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Private Company Parking Fine Help

CollateralDamageCollateralDamage

So I parked up in a place where I thought it was free and didn’t see any signs to make me think otherwise, 5 days later I get a letter through the post saying I have been fined £95 for parking on private property.

It’s 'Highview Parking Ltd' and I was parked at 'Stadium Retail Park, Wembley'

So I researched a little online and found the info below, has anyone tried fighting a private parking fine using the info below and does it work?

Thanks in advance.

Tickets issued by private companies
Private companies can issue tickets to drivers parked on their property, but the rules are not the same as local authorities.

If you receive a ticket in a private car park, such as a supermarket car park, or private multi-story car park, remember that it is not criminal law, but contract law that applies. The driver enters into a contract with the landowner when they driver into the car park.

This means that it is only the driver that can be subject to a ticket from a private company. If they do not know who the driver was, they cannot claim a penalty. They have no legal right to demand that you identify the driver.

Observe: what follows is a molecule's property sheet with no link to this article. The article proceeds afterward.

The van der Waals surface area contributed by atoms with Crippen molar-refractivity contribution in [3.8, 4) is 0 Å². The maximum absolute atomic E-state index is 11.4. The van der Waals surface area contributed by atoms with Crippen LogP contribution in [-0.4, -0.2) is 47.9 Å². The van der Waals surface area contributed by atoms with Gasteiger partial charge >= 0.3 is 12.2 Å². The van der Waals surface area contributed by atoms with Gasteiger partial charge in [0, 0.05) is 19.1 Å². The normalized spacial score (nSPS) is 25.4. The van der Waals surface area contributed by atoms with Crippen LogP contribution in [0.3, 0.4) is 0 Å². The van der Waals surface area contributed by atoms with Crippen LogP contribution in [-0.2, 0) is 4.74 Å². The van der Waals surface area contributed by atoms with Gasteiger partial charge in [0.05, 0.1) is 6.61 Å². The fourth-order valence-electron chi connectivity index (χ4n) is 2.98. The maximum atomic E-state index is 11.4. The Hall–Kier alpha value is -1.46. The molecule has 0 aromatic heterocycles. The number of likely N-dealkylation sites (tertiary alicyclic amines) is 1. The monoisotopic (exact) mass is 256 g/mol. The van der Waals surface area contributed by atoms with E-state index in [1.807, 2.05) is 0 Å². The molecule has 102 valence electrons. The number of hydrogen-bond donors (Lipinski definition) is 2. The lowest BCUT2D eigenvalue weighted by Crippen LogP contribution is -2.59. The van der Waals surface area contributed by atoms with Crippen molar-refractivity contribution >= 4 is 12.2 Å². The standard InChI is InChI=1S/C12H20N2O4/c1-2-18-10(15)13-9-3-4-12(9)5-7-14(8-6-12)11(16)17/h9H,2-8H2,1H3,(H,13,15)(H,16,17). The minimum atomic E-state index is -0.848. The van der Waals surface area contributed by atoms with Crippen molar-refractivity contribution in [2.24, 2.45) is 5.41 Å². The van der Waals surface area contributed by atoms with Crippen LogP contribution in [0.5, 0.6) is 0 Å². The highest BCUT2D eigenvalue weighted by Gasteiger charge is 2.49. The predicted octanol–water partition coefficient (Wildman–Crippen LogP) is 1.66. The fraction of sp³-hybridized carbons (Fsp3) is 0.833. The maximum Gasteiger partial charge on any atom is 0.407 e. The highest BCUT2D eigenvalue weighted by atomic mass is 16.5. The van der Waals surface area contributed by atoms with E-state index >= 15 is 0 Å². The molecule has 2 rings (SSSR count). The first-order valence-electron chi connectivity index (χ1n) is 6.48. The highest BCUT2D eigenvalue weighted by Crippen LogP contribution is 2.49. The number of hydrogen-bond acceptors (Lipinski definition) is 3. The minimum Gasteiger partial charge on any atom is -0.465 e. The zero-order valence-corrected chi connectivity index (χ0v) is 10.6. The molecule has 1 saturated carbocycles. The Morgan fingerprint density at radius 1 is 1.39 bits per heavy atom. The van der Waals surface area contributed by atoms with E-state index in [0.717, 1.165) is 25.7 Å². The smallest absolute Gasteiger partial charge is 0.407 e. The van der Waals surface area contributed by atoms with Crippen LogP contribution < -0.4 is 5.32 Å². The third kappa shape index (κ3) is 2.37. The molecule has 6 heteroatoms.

If you are approached by a member of staff inside a private car park there is no obligation for you to assist them in any way

If the company wish to pursue a claim in the small claims court, they have to prove that you were the driver of the car. Any comments that you make may assist them in this aim, so best to say nothing.

If you refuse to pay, the private company has to pursue you through the small claims court. It is up to them to prove a breach of contract so look at the terms carefully. These are usually printed on a sign at the entrance to the car park.

Additionally, you may be able to reduce any fine issued by a private company. Under contract law, they can only claim for any loss they have suffered because of your offence. They may try to claim a penalty of, say, £100, but in law they may only be entitled to any revenue they had lost. So, if you pay £2 to park for one hour, but stay for three hours, they can only claim for two hours of lost revenue, which is £4.

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